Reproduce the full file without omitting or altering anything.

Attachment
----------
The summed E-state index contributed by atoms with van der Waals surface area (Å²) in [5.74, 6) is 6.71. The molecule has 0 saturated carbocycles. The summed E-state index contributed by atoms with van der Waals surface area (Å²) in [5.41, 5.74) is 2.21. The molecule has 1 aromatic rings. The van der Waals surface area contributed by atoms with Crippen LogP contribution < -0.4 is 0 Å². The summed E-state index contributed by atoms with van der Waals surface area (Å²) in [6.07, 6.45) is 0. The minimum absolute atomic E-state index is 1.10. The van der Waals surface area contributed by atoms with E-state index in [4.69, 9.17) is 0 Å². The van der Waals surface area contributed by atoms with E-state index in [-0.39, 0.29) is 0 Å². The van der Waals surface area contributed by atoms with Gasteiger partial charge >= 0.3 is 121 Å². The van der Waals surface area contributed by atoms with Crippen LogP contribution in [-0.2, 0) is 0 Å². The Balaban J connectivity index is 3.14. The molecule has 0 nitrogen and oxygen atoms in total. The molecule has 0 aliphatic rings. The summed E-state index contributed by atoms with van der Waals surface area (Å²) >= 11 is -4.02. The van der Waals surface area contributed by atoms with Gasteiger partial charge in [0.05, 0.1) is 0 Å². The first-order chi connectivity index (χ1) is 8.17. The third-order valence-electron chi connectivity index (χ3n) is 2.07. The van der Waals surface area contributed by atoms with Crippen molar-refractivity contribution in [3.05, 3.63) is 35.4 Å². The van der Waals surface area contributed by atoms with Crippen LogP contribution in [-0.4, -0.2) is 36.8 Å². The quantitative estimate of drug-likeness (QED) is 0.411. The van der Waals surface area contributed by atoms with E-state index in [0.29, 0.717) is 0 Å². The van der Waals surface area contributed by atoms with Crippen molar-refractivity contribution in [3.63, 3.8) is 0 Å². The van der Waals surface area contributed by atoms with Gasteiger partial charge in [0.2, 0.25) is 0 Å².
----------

The summed E-state index contributed by atoms with van der Waals surface area (Å²) in [5.74, 6) is 6.71. The molecule has 0 saturated carbocycles. The summed E-state index contributed by atoms with van der Waals surface area (Å²) in [5.41, 5.74) is 2.21. The molecule has 1 aromatic rings. The van der Waals surface area contributed by atoms with Crippen LogP contribution < -0.4 is 0 Å². The summed E-state index contributed by atoms with van der Waals surface area (Å²) in [6.07, 6.45) is 0. The minimum absolute atomic E-state index is 1.10. The van der Waals surface area contributed by atoms with E-state index in [4.69, 9.17) is 0 Å². The van der Waals surface area contributed by atoms with E-state index in [-0.39, 0.29) is 0 Å². The van der Waals surface area contributed by atoms with Gasteiger partial charge >= 0.3 is 121 Å². The van der Waals surface area contributed by atoms with Crippen LogP contribution in [-0.2, 0) is 0 Å². The Balaban J connectivity index is 3.14. The molecule has 0 nitrogen and oxygen atoms in total. The molecule has 0 aliphatic rings. The summed E-state index contributed by atoms with van der Waals surface area (Å²) >= 11 is -4.02. The van der Waals surface area contributed by atoms with Gasteiger partial charge in [0.05, 0.1) is 0 Å². The first-order chi connectivity index (χ1) is 8.17. The third-order valence-electron chi connectivity index (χ3n) is 2.07. The van der Waals surface area contributed by atoms with Crippen molar-refractivity contribution in [3.05, 3.63) is 35.4 Å². The van der Waals surface area contributed by atoms with Crippen LogP contribution in [-0.4, -0.2) is 36.8 Å². The quantitative estimate of drug-likeness (QED) is 0.411. The van der Waals surface area contributed by atoms with E-state index in [0.29, 0.717) is 0 Å². The van der Waals surface area contributed by atoms with Crippen molar-refractivity contribution in [3.63, 3.8) is 0 Å². The van der Waals surface area contributed by atoms with Gasteiger partial charge in [0.2, 0.25) is 0 Å².